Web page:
Since the function returns values of the double type, I find it reasonable to suppose the following.
When the variable 'used_count_' is assigned the value 5 and the function rts_.size() returns 7, the approximate result is 0,714. However, the function getUsedForGradientRate() will return 0 in this case.
The variable 'used_count_' has the 'int' type. The rts_.size() function also returns an 'int' value. An integer division occurs, and the result is obvious: it's zero. Then zero is implicitly cast to double, but it doesn't matter at this point.
To fix the defect, the code should be rewritten in the following way:
return static_cast<double>(used_count_) / rts_.size();
Other defects of this kind:
The function setPepMaxProb() contains a few large similarly looking blocks. In this fragment one can feel that specific smell of the Copy-Paste technique. Using it naturally results in an error. I had to SIGNIFICANTLY abridge the sample text. The bug is very noticeable in the abridged code, but it's almost impossible to see it in the original code. Yeah, it's an advertisement of static analysis tools in general and PVS-Studio in particular.
V525 The code containing the collection of similar blocks. Check items 'max3', 'max4', 'max5', 'max6', 'max6' in lines 4664, 4690, 4716, 4743, 4770. proteinprophet.cpp 4664
PVS-Studio's diagnostic message: V525 The code containing the collection of similar blocks. Check items 'max3', 'max4', 'max5', 'max6', 'max6' in lines 4664, 4690, 4716, 4743, 4770. proteinprophet.cpp 4664
Unfortunately, the V525 diagnostic produces many false positives and therefore referred to the third-level warnings. But if one overcomes one's laziness and study this class of warnings, one may find numbers of such nice bugs.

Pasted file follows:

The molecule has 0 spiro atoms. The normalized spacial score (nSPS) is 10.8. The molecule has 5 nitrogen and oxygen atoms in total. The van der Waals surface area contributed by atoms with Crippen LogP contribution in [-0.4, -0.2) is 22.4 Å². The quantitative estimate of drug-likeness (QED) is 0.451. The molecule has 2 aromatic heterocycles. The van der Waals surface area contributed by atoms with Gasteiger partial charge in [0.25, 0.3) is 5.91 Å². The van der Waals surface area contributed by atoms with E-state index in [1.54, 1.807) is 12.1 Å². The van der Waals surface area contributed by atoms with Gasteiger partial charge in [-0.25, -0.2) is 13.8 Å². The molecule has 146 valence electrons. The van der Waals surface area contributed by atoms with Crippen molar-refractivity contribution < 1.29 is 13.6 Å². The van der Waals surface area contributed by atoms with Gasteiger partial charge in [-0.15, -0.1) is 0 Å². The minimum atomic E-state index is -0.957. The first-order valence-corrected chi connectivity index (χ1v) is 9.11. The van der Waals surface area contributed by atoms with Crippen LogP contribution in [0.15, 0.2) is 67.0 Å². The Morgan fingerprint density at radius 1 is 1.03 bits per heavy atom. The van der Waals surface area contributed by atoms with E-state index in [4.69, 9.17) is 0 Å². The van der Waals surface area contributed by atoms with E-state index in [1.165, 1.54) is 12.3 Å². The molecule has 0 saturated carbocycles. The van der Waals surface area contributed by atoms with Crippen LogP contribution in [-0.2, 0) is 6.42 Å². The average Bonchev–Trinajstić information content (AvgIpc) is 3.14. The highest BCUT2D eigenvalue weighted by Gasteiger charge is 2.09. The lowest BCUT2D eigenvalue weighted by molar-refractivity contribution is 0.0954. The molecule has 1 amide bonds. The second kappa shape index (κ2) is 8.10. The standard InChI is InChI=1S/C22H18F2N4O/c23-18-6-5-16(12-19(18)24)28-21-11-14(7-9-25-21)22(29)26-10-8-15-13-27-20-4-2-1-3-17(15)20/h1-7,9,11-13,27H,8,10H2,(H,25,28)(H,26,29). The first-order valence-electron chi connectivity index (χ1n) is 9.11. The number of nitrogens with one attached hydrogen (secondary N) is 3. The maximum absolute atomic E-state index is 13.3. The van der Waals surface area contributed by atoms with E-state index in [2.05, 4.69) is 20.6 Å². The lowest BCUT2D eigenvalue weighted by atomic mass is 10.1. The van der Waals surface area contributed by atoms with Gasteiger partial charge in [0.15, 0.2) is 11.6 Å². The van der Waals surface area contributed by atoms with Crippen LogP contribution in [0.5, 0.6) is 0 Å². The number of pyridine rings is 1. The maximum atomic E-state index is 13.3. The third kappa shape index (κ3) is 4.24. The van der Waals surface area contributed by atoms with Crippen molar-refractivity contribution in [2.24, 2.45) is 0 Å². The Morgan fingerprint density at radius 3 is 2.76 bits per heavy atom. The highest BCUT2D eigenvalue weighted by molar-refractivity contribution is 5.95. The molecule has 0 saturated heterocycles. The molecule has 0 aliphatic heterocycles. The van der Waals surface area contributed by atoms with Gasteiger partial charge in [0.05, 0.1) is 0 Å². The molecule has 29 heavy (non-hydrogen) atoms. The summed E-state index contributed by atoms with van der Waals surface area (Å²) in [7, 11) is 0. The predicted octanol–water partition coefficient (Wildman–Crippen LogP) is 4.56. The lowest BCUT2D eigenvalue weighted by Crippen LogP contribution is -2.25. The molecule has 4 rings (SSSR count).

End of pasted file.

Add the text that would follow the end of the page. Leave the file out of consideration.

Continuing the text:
PVS-Studio's diagnostic message: V614 Potentially uninitialized pointer 'pScanIndex' used. sqt2xml.cxx 476
This program may crash at the end if the function rampOpenFile() returns NULL. It's not critical yet unpleasant.
Here's another variable that may remain uninitialized:
PVS-Studio's diagnostic message: V599 The virtual destructor is not present, although the 'DiscriminantFunction' class contains virtual functions. discrimvalmixturedistr.cxx 206
A number of classes are inherited from the DiscriminantFunction class. For example, such is the class DiscrimValMixtureDistr. Its destructor frees memory; therefore, it's very desirable that you call it. Unfortunately, the DiscriminantFunction class's destructor is not declared as a virtual one - with all the ensuing consequences.
There are numbers of small defects which won't have serious consequences but are still not very pleasant to have in your code. There are also strange fragments, but I can't say for sure if they are incorrect. Here's one of them:
PVS-Studio's diagnostic message: V607 Ownerless expression 'done_[charge]'. mixturemodel.cxx 1558